ChatGPT's Training

OpenAI’s GPT-3.5 was reportedly trained on Books, Wikipedia, and a substantial portion of the internet (known as "CommonCrawl") — illustrating the vastness and intricacy of its training data.


An LLM goes from predicting the next word in a sentence to understanding complex text and semantic meaning through further training and fine-tuning on a large dataset of text.

Additionally, LLMs are equipped with attention mechanisms that help them focus on relevant parts of the input text, aiding in understanding and generating more sophisticated language — helping them to develop a deeper understanding of more sophisticated language by learning more complex relationships within the text data.

This process of fine-tuning allows the model to learn patterns, relationships, and contextual information within the text — enabling it to generate coherent, human-like responses.


AI research teams like Open AI are actively working to make LLMs as easy to use and helpful as possible. The progress from the first iteration of ChatGPT to ChatGPT-4 clearly shows this.

The first version feels noticeably more like auto-complete, whereas ChatGPT-4 offers a more interactive and conversational experience, making it feel as if you are having a helpful conversation with an assistant.

Using AI

It’s undeniable that AI has revolutionized the way businesses operate and individuals interact with AI tools.

Two terms currently gaining prominence in AI are automation and agents. But before we delve into those, it’s essential to define the concepts of:

Low-Code/No-Code A type of programming that requires zero (or very little)
traditional coding knowledge
Application Programming Interfaces (APIs) A way for programs (like tools, software, or apps) to
communicate with each other

NOTE: While these next terms aren’t directly considered AI terminology, you’ll encounter them when learning to apply AI and will benefit from a base understanding of what they each mean and their relation to AI.



Businesses often use low-code/no-code tools to quickly create custom applications without the need for a large development team while still having some level of customizability and control. Examples of each include:

  • Low-code: Retool, which cuts the time to develop internal tools dramatically but still requires basic knowledge of languages like Javascript and SQL
  • No-code: Zapier, which connects various tools’ APIs to perform data transformation between them — all within an easy-to-use, no-code interface

Application Programming Interface (API)

APIs are the cornerstone of the low-code/no-code space because most of these tools (like Zapier) primarily connect various APIs and provide a simple user interface for businesses to integrate different applications and services into their own operations easily.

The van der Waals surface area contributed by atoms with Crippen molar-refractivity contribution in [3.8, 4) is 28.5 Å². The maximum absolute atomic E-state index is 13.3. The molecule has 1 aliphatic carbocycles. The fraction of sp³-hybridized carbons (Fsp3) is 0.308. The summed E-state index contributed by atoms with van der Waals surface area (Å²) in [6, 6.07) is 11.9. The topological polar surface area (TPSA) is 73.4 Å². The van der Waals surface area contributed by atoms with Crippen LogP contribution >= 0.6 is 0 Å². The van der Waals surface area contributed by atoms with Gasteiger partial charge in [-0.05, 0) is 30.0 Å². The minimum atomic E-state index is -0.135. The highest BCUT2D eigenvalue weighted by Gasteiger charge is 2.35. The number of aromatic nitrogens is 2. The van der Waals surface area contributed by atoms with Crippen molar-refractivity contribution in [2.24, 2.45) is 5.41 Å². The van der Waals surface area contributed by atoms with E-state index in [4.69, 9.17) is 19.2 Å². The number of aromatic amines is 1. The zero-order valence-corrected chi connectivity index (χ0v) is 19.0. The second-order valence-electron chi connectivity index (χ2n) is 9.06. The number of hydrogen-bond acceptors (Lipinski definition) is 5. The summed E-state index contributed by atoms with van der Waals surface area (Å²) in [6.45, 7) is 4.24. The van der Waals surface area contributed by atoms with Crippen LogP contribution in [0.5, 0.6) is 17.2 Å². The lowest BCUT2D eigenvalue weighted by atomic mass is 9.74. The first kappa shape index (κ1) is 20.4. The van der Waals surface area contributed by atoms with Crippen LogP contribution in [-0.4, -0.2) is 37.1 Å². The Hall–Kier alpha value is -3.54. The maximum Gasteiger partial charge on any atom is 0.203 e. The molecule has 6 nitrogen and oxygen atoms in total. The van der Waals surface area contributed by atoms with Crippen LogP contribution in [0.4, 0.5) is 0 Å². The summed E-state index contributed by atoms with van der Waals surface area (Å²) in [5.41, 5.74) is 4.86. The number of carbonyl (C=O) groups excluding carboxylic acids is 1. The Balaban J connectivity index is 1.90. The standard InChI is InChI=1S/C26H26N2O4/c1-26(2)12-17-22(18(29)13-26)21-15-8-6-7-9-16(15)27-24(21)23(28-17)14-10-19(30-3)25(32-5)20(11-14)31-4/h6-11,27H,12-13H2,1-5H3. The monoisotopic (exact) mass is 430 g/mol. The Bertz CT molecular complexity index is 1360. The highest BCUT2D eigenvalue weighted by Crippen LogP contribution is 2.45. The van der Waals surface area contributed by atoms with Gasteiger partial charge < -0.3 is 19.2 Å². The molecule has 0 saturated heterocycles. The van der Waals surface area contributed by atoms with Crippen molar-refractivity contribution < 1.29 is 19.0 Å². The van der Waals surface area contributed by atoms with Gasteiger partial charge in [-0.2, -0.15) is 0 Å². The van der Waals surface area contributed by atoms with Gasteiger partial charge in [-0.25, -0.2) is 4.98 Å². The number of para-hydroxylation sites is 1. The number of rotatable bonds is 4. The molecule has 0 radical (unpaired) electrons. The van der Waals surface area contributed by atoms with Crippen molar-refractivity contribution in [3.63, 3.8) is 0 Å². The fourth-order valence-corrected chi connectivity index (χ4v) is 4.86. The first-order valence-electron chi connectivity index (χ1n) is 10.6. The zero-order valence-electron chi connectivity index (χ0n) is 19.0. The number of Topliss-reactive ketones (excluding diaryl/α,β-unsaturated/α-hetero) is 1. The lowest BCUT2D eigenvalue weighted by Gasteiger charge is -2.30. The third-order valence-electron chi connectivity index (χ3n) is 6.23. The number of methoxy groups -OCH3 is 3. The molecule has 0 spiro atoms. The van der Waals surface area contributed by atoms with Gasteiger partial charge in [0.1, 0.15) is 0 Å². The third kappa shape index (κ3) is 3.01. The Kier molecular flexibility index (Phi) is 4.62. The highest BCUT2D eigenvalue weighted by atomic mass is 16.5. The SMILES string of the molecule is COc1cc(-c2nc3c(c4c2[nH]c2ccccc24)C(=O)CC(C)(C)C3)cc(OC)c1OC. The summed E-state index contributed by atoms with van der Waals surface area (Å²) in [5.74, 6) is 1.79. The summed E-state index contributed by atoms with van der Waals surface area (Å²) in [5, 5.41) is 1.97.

Automations & Agents

Automation is creating a new level of intelligent workflows that transform how your business operates — turning complex challenges into manageable solutions by delegating tasks to machines.

Automation tools streamline processes by linking data across various tools and needing minimal ongoing manual intervention once established. The automation tools available range from user-friendly low-code/no-code platforms to more sophisticated systems that offer extensive customization for experienced developers.

3 Types of Automation

The key differentiator between each of the three types of automation lies in their independence and cognitive capabilities.

Type of Automation How It Works Level of Human Involvement Tasks
Traditional Automation Predetermined rules High — need explicit instructions Menial, repetitive tasks
AI Automation Learns from data to
make human-like decisions
Medium — moderate amount of setup Data analysis & decision
AI Agents Make decisions autonomously Low — need only an end goal Complex problem-solving
& interactions

Traditional Automation: Traditional automation is designed to execute repetitive tasks based on explicit, predefined rules determined by humans and does not learn or evolve.

AI Automation: AI automation uses artificial intelligence capabilities like machine learning and natural language processing (NLP) to enable machines to learn from data and experiences, recognize patterns, and make human-like decisions. AI automations do adapt and evolve over time.

AI Agents: Similar to AI automation, AI agents are designed to perceive their environment and make human-like decisions. However, unlike AI automations, AI agents take autonomous actions (i.e., without needing any human input).

How Automation Works: 6 Key Concepts

Automation involves six key concepts, including:

Concept Description
Workflow A sequence of steps to complete a task
Triggers Events that initiate the workflow
Inputs The data required for the automation to work
Logic The rules that determine what happens within a workflow
Action The steps taken by the automation
Output The ultimate result of an automation

How Automation Works: APIs & API Wrappers

APIs play a crucial role in automation by facilitating the real-time exchange of data between different software (such as customer databases, CRM platforms, and social media analytics tools) within an automation workflow.

Almost every automation tool on the market is essentially an API wrapper, which refers to software that provides a more user-friendly way to work with an API by removing the complexity of directly interacting with the API.

You can think of an API wrapper as a translator that enables you to use APIs without getting lost in the technical details or as a middleman that takes care of the complex interactions needed to use APIs.

» Discover: AI Copywriters

Additional AI 101 Resources

Automation through AI Delve deeper into how automation works (with examples!)
AI Evolution Explore the progression of AI — from its earliest foundations to tomorrow's innovations
AI Glossary Discover even more key AI terminology